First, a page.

My father was a lifelong member of the local Steamfitters union. When he hung up his green work cap for good in 1982, he enrolled in Medicare Part A, hospital insurance, and Part B, medical insurance, and the retiree plan. He had that coverage until he died.
Back in my father’s day, signing up for the retiree plan was the way to go. Two-thirds of large firms offered healthcare coverage to retirees in 1988. In 2022, on the other hand, just 13% offered retiree health benefits to Medicare-age retirees.
There has also been a very significant change in the type of retiree coverage employers and unions offer. My father’s plan worked very much like the Medigap policies of today. It was the secondary payer with Medicare as primary, covering the costs that Medicare didn’t, such as the hospital deductible and 20% Part B coinsurance. And, he had his choice of any physicians who saw Medicare patients.
But then, Medicare Advantage plans appeared. I remember getting a call in 2014 from an unhappy retired Illinois teacher. The Teachers’ Retirement Insurance Program (TRIP) changed a retiree’s option to only a few Medicare Advantage plans. TRIP was one of the first to opt for Advantage retiree plans and, by 2017, 26% of employers had taken that path. Today, half of large employers offering health benefits to Medicare-age retirees do it through a contract with a Medicare Advantage plan. Big names making the change recently include IBM, AT&T, and American Airlines Flight Attendants. Medicare Advantage coverage for New York City’s 250,000 retirees was going to start on September 1 but that’s on hold after a judge’s ruling.
A big factor driving this shift, of course, is money. KFF Health News notes that “employer-sponsored plans receive billions of dollars in federal payments” and that the government is paying most of the healthcare costs. New York City alone could save up to $600 million annually by switching to Medicare Advantage for its retirees.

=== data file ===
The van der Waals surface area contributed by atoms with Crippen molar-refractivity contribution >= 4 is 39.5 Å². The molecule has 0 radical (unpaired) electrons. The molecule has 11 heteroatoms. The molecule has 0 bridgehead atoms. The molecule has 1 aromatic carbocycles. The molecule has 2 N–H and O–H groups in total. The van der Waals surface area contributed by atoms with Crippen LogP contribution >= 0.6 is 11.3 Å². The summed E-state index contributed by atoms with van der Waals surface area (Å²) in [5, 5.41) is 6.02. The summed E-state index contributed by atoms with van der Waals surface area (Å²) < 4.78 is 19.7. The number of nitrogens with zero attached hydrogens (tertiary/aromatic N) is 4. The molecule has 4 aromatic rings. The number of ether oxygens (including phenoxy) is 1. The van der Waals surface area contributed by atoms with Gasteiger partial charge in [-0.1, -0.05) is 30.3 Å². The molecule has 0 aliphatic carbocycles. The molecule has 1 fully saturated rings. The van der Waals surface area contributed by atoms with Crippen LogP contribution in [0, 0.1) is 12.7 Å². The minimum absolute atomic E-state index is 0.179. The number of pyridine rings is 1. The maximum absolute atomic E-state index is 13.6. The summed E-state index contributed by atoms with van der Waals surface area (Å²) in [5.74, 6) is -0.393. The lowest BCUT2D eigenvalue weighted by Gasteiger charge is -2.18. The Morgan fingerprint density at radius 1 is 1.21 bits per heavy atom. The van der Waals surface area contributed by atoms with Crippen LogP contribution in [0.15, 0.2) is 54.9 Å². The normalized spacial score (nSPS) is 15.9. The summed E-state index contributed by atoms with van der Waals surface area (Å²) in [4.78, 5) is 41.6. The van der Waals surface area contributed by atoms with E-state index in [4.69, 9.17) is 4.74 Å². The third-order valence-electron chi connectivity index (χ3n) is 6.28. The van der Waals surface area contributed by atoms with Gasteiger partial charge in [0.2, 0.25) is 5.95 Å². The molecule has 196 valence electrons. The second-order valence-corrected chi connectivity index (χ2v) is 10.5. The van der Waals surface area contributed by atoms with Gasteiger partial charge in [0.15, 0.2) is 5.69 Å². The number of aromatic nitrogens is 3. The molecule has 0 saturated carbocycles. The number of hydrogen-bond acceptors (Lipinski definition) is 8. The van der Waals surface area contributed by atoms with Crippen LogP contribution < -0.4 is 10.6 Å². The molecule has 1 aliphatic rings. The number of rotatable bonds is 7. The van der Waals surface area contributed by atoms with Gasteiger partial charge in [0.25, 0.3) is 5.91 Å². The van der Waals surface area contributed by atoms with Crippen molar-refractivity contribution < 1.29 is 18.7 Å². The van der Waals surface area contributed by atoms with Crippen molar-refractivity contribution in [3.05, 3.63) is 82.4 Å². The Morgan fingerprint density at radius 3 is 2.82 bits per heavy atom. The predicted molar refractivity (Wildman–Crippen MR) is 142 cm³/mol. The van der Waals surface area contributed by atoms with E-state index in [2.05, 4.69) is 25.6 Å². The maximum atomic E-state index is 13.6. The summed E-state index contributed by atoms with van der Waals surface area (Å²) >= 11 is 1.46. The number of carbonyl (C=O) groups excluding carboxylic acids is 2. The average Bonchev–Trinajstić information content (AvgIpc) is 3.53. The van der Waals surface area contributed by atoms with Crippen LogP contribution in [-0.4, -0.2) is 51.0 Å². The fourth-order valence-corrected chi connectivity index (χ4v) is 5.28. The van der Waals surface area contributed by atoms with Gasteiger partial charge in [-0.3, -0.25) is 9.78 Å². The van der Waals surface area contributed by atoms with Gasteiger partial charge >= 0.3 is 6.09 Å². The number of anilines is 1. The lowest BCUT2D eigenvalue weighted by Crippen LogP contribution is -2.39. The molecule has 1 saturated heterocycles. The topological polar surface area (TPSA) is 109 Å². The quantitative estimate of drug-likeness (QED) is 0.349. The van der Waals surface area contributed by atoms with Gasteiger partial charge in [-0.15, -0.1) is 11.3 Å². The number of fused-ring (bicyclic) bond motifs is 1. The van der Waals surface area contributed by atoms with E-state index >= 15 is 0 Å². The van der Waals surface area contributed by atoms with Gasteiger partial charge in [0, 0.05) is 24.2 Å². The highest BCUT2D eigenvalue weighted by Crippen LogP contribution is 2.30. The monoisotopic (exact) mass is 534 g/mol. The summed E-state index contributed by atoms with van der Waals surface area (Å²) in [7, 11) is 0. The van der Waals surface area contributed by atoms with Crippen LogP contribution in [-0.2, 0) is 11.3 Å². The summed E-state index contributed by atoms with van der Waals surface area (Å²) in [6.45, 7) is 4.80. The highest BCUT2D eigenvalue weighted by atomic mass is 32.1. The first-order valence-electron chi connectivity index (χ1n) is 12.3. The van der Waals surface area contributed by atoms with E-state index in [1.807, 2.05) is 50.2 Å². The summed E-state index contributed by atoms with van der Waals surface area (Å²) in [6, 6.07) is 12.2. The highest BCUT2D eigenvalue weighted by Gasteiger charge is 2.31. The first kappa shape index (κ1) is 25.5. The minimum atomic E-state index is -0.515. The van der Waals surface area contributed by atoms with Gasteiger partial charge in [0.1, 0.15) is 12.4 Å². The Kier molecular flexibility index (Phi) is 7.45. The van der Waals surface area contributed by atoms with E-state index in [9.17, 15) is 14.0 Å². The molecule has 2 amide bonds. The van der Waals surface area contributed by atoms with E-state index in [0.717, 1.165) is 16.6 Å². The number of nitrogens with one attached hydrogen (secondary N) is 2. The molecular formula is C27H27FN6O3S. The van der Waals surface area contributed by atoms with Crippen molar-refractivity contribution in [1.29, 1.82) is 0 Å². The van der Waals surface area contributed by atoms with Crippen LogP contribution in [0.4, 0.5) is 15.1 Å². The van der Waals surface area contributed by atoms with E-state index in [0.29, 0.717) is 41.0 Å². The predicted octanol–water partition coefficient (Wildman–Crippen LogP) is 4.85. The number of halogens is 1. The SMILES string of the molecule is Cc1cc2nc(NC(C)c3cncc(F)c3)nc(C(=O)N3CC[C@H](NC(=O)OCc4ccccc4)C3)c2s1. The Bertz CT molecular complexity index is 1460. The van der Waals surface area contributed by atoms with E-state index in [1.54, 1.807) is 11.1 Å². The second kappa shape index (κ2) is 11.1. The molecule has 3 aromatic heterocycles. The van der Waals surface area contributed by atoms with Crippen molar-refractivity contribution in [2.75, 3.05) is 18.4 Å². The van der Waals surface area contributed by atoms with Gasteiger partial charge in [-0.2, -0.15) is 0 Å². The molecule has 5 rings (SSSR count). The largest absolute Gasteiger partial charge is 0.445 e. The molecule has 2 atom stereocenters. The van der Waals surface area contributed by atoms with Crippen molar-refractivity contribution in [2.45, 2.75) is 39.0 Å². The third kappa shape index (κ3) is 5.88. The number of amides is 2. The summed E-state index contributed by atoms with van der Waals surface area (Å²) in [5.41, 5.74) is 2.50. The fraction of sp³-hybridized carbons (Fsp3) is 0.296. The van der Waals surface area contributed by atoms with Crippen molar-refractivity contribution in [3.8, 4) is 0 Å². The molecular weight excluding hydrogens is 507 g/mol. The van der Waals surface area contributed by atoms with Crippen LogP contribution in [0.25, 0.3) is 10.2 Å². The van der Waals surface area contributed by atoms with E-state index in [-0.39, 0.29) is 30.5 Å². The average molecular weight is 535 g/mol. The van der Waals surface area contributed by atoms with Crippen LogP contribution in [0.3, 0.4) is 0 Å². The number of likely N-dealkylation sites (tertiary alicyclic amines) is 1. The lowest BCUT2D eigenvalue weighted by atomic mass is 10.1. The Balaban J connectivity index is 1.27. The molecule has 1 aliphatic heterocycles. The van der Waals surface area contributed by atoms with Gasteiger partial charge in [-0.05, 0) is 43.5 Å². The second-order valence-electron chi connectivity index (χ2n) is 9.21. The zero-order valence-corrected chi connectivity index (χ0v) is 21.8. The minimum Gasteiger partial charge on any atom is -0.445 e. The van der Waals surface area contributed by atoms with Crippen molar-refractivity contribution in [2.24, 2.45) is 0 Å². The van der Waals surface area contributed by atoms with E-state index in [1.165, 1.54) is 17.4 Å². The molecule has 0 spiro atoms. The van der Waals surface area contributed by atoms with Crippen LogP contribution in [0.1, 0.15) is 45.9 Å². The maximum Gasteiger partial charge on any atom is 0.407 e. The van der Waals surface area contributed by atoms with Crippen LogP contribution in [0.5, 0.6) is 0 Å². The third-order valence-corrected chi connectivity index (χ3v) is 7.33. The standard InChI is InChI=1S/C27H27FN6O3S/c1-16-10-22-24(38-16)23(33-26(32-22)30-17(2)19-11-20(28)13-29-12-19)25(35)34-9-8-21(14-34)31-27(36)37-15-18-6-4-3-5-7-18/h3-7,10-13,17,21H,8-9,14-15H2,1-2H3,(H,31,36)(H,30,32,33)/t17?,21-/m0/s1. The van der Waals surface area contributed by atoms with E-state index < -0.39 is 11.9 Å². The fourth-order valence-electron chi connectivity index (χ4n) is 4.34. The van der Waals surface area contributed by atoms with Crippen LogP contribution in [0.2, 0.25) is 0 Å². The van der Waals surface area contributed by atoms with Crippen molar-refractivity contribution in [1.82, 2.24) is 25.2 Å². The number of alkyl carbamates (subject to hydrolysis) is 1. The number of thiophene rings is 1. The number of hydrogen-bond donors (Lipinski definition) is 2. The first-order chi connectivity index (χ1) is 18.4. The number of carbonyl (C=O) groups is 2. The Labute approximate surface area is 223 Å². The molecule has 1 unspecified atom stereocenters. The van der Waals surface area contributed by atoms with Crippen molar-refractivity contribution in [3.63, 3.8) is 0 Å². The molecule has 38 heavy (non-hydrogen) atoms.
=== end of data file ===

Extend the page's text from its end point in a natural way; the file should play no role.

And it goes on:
Living with retiree coverage
If you’re Medicare-eligible and considering a retiree plan or already have one, remember these three points.
For companies and unions that decide to change to Medicare Advantage plans for retirees, the Centers for Medicare and Medicaid Services (CMS) has the statutory authority to “waive or modify requirements that hinder the design of, the offering of, or the enrollment in, employer/union sponsored Medicare Advantage plans.” In other words, CMS can change the rules to facilitate companies putting these plans into place. One example: A retiree reported that his opt-out decision was due in less than 30 days, but he still had not received information to determine whether his physicians would be in-network under the new Medicare Advantage options.
If there are changes to your retiree plan, proceed carefully.
- Go beyond the company and plan’s promotional information.
- Scrutinize the summary of benefits and Evidence of Coverage.
- Pay attention to costs and benefits.
- Check out coverage for your medications and whether you can see the same physicians and healthcare providers.
- Investigate the prior authorization requirements.
If you want the new coverage, you’ll likely be auto-enrolled and won’t have to do anything. However, if you don’t want it, things get more complicated so do some research.
- Determine whether you can continue with your current plan. Almost 45% of employers offering Medicare Advantage plans do not give retirees that choice. If you can keep it, you’ll likely have to pay the full cost.
- Find out whether you’ll lose any other retirement benefits if you opt out. With some of the recent changes, retirees would lose Part B premium reimbursement, subsidies, and/or dependent coverage.
- Investigate your options to qualify for other Medicare coverage. This can be complicated because it can depend on other factors, such as your ZIP code, health status, and terms of the contract.
- Don’t miss any deadlines. The sponsor likely has an opt-out date. Miss that and you’ll be enrolled automatically.
In the last years of my father’s life, as his power of attorney, I dealt with the retiree plan and never had a complaint or issue. I only wish I had that kind of coverage. But unfortunately, that was then, this is now, and things have changed dramatically for retirees.
Companies and unions that opt for Medicare Advantage retiree plans try to make the transition easy; the plan enrolls you. But don’t be steered into an unknown direction. If you stay calm and pay attention, it is possible to come up with something that works for you—in spite of it all.